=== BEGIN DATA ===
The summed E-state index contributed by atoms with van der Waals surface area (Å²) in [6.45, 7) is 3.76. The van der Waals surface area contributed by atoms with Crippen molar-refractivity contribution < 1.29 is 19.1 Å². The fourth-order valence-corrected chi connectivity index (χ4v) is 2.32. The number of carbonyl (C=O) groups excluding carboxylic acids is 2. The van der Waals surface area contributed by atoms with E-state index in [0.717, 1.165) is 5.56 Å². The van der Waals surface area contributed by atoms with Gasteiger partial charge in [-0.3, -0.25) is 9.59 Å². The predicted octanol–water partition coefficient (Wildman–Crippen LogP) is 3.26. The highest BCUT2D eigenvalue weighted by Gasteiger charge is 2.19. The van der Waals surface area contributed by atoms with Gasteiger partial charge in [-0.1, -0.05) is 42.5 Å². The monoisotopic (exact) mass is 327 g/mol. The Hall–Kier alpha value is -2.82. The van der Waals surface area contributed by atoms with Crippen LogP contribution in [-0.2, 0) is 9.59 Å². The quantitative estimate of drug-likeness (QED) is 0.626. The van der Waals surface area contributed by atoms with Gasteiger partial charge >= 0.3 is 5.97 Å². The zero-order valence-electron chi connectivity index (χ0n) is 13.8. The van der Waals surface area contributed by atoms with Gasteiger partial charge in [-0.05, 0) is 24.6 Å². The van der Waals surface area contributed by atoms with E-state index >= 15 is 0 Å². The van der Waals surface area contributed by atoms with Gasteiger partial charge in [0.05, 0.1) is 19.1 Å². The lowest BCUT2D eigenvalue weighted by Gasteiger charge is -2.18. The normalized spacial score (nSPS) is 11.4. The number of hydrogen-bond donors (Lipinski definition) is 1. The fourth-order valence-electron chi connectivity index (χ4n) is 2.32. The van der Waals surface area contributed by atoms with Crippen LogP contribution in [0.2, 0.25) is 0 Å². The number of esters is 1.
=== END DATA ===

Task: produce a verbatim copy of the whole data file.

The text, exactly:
The summed E-state index contributed by atoms with van der Waals surface area (Å²) in [6.45, 7) is 3.76. The van der Waals surface area contributed by atoms with Crippen molar-refractivity contribution < 1.29 is 19.1 Å². The fourth-order valence-corrected chi connectivity index (χ4v) is 2.32. The number of carbonyl (C=O) groups excluding carboxylic acids is 2. The van der Waals surface area contributed by atoms with E-state index in [0.717, 1.165) is 5.56 Å². The van der Waals surface area contributed by atoms with Gasteiger partial charge in [-0.3, -0.25) is 9.59 Å². The predicted octanol–water partition coefficient (Wildman–Crippen LogP) is 3.26. The highest BCUT2D eigenvalue weighted by Gasteiger charge is 2.19. The van der Waals surface area contributed by atoms with Gasteiger partial charge in [-0.1, -0.05) is 42.5 Å². The monoisotopic (exact) mass is 327 g/mol. The Hall–Kier alpha value is -2.82. The van der Waals surface area contributed by atoms with Crippen LogP contribution in [-0.2, 0) is 9.59 Å². The quantitative estimate of drug-likeness (QED) is 0.626. The van der Waals surface area contributed by atoms with Gasteiger partial charge >= 0.3 is 5.97 Å². The zero-order valence-electron chi connectivity index (χ0n) is 13.8. The van der Waals surface area contributed by atoms with Gasteiger partial charge in [-0.05, 0) is 24.6 Å². The van der Waals surface area contributed by atoms with E-state index >= 15 is 0 Å². The van der Waals surface area contributed by atoms with Gasteiger partial charge in [0.05, 0.1) is 19.1 Å². The lowest BCUT2D eigenvalue weighted by Gasteiger charge is -2.18. The normalized spacial score (nSPS) is 11.4. The number of hydrogen-bond donors (Lipinski definition) is 1. The fourth-order valence-electron chi connectivity index (χ4n) is 2.32. The van der Waals surface area contributed by atoms with Crippen LogP contribution in [0.2, 0.25) is 0 Å². The number of esters is 1.